While early tests with a sample set of data from JRUL were encouraging, see See SALT – a demo, an overhaul of the methodology behind the recommender API was required once the full set of loan transactions was obtained.
It was feared that processing the data into the nborrowers table – containing, for each combination of two items, a count of the unique number of library users to have borrowed both items – might become too onerous with the anticipated 3 million records. That fear turned to blind panic when 8 million loan records actually arrived!
The approach for processing the data for the API was thus re-jigged. As before the data was loaded into two MySQL tables, items and loans, and then some simple processing pushed the total number of loans for each item into a further, nloans, table. The remainder of the logic for the recommender was moved to run, on demand, in the API.
Given the ISBN of a certain item, let’s say ITEM A, and a threshold value, the PHP script for the API was coded to do the following:
- Find the list of all users in the loans table who have borrowed ITEM A
- For each user found in 1. find the list of all items in the loans table that have been borrowed by that user
- Sum across the lists of items found in 2. to compile a single list of all possible suggested items which includes, for each of these items, the number of unique users to have borrowed both that item and ITEM A
- From the list in 3. remove ITEM A and any items for which the number of unique users falls below the given threshold
- For each item in the list derived in 4. divide the number of unique users of that item by the total number of times that item has been borrowed, from the nloans table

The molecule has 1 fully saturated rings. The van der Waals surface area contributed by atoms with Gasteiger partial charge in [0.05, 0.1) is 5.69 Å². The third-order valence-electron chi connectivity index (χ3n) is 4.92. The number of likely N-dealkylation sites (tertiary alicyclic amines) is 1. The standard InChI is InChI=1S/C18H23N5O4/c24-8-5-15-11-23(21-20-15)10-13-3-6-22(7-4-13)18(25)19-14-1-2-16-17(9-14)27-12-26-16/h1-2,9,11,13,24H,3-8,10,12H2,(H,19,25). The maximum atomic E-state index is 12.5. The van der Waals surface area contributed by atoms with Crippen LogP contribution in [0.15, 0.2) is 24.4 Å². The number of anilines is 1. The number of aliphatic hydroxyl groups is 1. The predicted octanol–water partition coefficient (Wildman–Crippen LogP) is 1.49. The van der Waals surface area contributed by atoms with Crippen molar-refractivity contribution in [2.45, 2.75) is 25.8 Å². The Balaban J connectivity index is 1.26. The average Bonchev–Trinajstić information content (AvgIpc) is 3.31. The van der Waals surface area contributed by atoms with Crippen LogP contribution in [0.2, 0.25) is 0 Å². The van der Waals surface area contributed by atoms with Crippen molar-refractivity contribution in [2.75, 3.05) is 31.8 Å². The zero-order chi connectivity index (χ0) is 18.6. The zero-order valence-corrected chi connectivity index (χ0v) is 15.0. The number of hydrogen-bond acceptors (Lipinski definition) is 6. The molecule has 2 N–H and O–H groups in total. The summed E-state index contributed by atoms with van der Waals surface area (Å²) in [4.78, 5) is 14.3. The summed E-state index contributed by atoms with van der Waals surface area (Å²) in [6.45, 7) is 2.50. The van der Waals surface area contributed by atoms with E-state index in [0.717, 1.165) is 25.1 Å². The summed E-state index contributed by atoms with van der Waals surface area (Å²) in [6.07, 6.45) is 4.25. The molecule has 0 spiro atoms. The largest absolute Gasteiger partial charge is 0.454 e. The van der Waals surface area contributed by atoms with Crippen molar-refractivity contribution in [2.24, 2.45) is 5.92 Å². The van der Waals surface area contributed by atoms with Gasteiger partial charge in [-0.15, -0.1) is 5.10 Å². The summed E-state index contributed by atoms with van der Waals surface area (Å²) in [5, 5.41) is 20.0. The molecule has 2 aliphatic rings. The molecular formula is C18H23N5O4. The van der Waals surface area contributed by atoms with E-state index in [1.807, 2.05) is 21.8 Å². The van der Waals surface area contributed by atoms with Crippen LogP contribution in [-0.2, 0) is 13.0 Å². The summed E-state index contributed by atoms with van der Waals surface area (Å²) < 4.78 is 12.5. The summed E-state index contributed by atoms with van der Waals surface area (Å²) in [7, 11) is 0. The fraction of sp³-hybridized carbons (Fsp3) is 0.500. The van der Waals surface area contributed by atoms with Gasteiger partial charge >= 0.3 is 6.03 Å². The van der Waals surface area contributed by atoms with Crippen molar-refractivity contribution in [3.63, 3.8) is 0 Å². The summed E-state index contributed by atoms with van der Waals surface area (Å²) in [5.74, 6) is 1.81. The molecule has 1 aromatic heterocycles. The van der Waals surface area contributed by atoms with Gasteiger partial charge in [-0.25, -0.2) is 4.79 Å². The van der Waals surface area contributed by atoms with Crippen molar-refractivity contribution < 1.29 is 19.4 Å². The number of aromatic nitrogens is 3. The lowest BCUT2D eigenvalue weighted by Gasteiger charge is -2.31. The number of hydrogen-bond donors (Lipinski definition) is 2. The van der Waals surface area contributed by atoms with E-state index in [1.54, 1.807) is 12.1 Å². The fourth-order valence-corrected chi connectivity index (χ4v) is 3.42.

- Rank the items in the list in 5. by the ratio of unique users to total loans
- Find the details of each item in the list in 6. from the items table and return the list of suggestions
Testing showed that certain queries of the MySQL database involved in the above process were time consuming and affected the responsiveness of the API. The following extra pre-processing was thus performed:
- The items table was split into 10 smaller tables
- The loans table was split into 5 smaller tables
With queries rewritten so that searches access each of these smaller tables in turn rather than just looking at the original, large tables there was a significant boost in API performance. The number of divisions for the above splits was somewhat arbitrary but was sufficient to render the API usable for testing.
Further analysis would more than likely bring additional performance benefits, especially relevant as the amount of data is only going to grow (*). Also on the to-do list is expanding the range of output formats for the API; at present only xml and json are offered though both of the developers implementing the API in Copac and in JRUL respectively suggested that jsonp would be easier to work with.
(*) For reference, just over 8 million loan transactions are used for the current SALT recommender covering all available records up to July 2011, and these loans feature around 628,000 individual library items.